We’re guessing you’re heading to a public range as opposed to a range at a private club. The great thing about public ranges is that most anything will go wardrobe-wise. I always tell friends who haven’t been to a range before to just wear whatever they’d wear if we were going for a jog, a hike or a workout class: leggings, running shorts, a workout top or a T-shirt are all appropriate for a public range. (If the range is attached to a resort or a pricey daily-fee course, there’s a chance they might have more of a traditional golf dress code). If you have a skirt and collared top that you’ve purchased with golf in mind, you can obviously wear that, too.
Why is the slope/rating different for men and women? —Fallon, from Wyoming
This is a great question, and one I consulted Cindy Cooper, Manager of Handicapping and Compliance at the USGA, for an answer.
The course rating you see on a scorecard is the scratch male player’s rating—the scratch player’s projected score. Each course also has also a male bogey rating (which isn’t often published on scorecards), as well as a female scratch and female bogey rating.
“A lot of people think slope is the absolute difficulty of a course. It’s not,” Cooper explains. “It’s actually the difference between bogey and scratch. The larger variance between the scratch rating and the bogey rating, the higher the slope. It’s the relative difficulty: How much harder it is for the bogey golfer than the scratch.”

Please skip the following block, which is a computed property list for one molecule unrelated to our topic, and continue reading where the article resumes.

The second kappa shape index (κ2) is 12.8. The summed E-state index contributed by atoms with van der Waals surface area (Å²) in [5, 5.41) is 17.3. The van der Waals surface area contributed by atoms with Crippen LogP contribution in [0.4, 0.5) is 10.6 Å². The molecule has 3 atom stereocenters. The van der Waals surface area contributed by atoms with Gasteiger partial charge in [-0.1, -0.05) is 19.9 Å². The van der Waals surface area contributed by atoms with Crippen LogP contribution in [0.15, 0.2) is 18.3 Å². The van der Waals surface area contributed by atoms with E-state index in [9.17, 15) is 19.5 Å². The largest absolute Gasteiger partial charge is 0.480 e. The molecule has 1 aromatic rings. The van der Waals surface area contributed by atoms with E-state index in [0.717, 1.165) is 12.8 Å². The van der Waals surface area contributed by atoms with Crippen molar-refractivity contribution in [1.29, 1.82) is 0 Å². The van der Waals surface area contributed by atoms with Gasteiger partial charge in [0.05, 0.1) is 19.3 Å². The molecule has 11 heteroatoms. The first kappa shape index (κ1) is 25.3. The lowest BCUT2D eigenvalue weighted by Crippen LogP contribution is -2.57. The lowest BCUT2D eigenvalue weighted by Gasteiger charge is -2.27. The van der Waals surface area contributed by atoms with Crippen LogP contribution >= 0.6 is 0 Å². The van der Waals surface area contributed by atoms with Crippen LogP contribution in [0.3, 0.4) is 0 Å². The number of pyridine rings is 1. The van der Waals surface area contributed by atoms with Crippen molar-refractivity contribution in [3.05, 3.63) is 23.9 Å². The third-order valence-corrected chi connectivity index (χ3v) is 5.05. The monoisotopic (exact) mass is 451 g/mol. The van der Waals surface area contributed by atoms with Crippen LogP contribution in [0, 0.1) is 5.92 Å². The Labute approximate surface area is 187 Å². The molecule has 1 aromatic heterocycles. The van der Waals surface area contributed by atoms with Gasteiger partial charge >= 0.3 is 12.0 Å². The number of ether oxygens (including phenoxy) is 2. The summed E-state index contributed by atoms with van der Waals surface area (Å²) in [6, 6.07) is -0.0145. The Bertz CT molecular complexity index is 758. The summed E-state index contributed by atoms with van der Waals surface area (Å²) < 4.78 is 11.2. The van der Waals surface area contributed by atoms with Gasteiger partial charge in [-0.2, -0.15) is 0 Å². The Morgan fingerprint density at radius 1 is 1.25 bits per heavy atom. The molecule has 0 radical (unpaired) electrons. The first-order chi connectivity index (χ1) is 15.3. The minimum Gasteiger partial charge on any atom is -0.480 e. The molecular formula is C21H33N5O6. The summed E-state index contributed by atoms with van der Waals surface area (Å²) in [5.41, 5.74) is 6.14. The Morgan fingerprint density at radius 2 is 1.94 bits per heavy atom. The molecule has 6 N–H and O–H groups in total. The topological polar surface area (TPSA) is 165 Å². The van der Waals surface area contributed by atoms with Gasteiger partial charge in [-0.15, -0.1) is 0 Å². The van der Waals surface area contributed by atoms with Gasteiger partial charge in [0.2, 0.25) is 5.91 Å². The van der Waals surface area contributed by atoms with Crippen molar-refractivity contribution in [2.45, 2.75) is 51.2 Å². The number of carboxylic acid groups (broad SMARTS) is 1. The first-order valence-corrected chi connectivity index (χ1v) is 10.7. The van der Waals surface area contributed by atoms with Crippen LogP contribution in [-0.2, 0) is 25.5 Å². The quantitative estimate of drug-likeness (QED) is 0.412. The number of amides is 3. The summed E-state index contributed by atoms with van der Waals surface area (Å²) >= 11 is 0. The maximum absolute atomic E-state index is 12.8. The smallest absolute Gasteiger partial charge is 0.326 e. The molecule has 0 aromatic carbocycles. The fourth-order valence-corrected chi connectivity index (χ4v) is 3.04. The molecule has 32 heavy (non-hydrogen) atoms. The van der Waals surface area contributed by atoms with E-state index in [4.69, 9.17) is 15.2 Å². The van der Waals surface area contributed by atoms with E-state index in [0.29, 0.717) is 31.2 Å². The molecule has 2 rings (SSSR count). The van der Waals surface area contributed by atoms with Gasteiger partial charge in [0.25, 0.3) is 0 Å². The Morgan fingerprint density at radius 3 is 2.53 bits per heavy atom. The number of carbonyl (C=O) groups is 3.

What you will often see published on a scorecard along with the scratch golfer’s rating, however, is a difference in rating for men and women on the same tees. That’s the scratch female player’s rating.
The answer to why men’s and women’s ratings are different all comes down to distance.
“When we’re rating a golf course, the raters go out to certain yardages and figure out the obstacles—are there bunkers around, are there trees around, is there out of bounds, is there a hazard in play—it’s all done in accordance with the length these four model golfers hit the golf ball. So, for a male scratch golfer, they’re going to go out to the 250-yard range to determine how much they are impacted at that point. They literally go out to that spot and say, OK, how are these obstacles impacting this player. They do the same for the bogey golfer. The male bogey golfer hits it 200 yards. The female scratch, we rate her as having an average of 210 yards. The female bogey golfer is 150 yards off the tee.”
(These yardages were determined off of the yardages players were hitting their drives in U.S. Amateur Championships in the 1980s, Cooper said.)
When slope and rating are calculated, they’re calculated with these yardages. Since female players, on average, hit it shorter than male players, the obstacles that they face are different. Having a different obstacle score in the calculation results in a different rating, so that’s why you’ll see different ratings for men and women from the same set of tees.